- Ride-sharing giant Uber Technologies reached a non-prosecution agreement with federal authorities last week after it failed to disclose a 2016 data breach while under investigation by the Federal Trade Commission regarding its data practices, the U.S. Attorney’s Office in the Northern District of California announced Friday.
- The FTC investigated Uber between 2015 and 2017 over its data practices and sent written questions to the company that required disclosure of any unauthorized access to personal information, according to federal prosecutors. However, in November 2016, unauthorized hackers used stolen credentials to access a private source code repository and steal 57 million user records with 600,000 driver’s license numbers.
- Under the non-prosecution agreement, Uber admitted that its personnel failed to disclose the November 2016 breach, despite the pending FTC investigation. The company is accepting responsibility for the actions of its officers, directors, employees and agents.
The Uber agreement highlights a breach of trust with customers and federal regulators. But the incident took place in a different era of cybersecurity and data governance, long before the 2020 SolarWinds attack and the 2021 Colonial Pipeline incident helped usher in historic policy changes.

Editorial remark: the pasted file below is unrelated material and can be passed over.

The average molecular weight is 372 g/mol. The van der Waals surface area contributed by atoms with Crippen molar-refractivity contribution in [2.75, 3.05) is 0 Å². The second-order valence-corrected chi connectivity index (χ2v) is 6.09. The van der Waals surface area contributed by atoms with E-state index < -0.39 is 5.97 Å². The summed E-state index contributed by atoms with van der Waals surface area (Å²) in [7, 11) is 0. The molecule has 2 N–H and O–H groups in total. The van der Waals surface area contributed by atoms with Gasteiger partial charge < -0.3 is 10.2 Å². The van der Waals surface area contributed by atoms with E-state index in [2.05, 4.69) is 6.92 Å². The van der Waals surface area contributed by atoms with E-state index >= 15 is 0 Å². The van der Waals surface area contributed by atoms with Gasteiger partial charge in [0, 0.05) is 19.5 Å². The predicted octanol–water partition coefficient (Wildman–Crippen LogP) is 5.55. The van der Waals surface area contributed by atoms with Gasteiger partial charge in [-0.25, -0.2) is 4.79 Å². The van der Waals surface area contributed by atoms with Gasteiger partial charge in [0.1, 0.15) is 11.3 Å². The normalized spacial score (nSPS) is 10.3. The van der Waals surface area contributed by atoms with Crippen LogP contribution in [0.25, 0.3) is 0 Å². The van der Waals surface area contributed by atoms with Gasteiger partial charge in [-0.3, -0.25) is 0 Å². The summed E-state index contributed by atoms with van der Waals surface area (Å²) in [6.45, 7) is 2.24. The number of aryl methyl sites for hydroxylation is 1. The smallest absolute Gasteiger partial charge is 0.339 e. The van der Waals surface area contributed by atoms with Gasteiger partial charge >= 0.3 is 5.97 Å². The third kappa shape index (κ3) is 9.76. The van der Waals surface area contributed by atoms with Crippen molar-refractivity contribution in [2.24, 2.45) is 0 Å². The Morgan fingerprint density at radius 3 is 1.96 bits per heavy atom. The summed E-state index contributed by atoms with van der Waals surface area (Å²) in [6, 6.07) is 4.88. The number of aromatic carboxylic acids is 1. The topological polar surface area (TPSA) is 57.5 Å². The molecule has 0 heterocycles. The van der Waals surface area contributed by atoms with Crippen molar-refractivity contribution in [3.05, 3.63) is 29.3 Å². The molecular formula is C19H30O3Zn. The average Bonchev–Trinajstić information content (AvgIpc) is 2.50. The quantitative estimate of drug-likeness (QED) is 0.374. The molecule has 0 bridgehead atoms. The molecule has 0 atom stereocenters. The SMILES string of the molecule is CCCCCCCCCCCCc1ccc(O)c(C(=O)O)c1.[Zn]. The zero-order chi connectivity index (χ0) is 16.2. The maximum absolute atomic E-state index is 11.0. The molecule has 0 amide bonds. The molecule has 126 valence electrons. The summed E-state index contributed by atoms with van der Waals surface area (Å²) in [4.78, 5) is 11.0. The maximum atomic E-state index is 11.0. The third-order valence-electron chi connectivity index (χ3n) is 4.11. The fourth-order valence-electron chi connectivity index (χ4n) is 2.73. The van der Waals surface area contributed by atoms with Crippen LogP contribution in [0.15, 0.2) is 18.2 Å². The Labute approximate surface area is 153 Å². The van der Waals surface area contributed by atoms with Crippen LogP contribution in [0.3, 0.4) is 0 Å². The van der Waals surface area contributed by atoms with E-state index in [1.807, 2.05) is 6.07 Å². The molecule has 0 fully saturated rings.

The incident at Uber took place at a time when companies commonly failed to disclose data breaches and other cybersecurity incidents, partly due to the stigma of being perceived as lax with customer information, said Alla Valente, senior analyst at Forrester. She warned similar behavior and new corporate governance standards would not allow a major company to behave in a similar manner.
“Frankly, I mean, I’d have to have faith that if something like that happened today, it wouldn’t get to this point,” Valente said.
A federal grand jury indicted Uber’s former Chief Security Officer Joseph Sullivan in December 2021 on charges he attempted to cover up the 2016 hack by arranging a six-figure payment for two hackers, who agreed to remain silent about the attack. He was also charged with trying to conceal the incident from the customers and drivers whose PII was compromised.
Sullivan was charged with obstruction of justice in 2020 over the same incident.
The FTC had been investigating reports that Uber improperly accessed customer data, based on reports that surfaced in 2014. The agency settled with Uber in 2017, however it later found out from new management at the ride-sharing firm that a 2016 data breach had been covered up and not disclosed to the FTC, in response to written questions.
Uber in 2018 entered into a 20-year compliance program with the FTC and as part of the agreement announced last week, federal authorities noted significant changes to data compliance, legal and security functions at the company.
Federal authorities also cited extensive cooperation between Uber and federal authorities on the case. Uber settled civil litigation with state attorneys general for $148 million and agreed to significant data reforms.
Gartner analysts said the Uber saga is an extreme example, but has rattled corporate security officers about how to respond to compliance demands.
“Couple that with an upward trend in ransomware attacks and the constant debate of to pay or not to pay, CISO’s often find themselves in a very lonely and undesirable position, under immense pressure to restore services,” Nader Henein, VP analyst at Gartner said via email.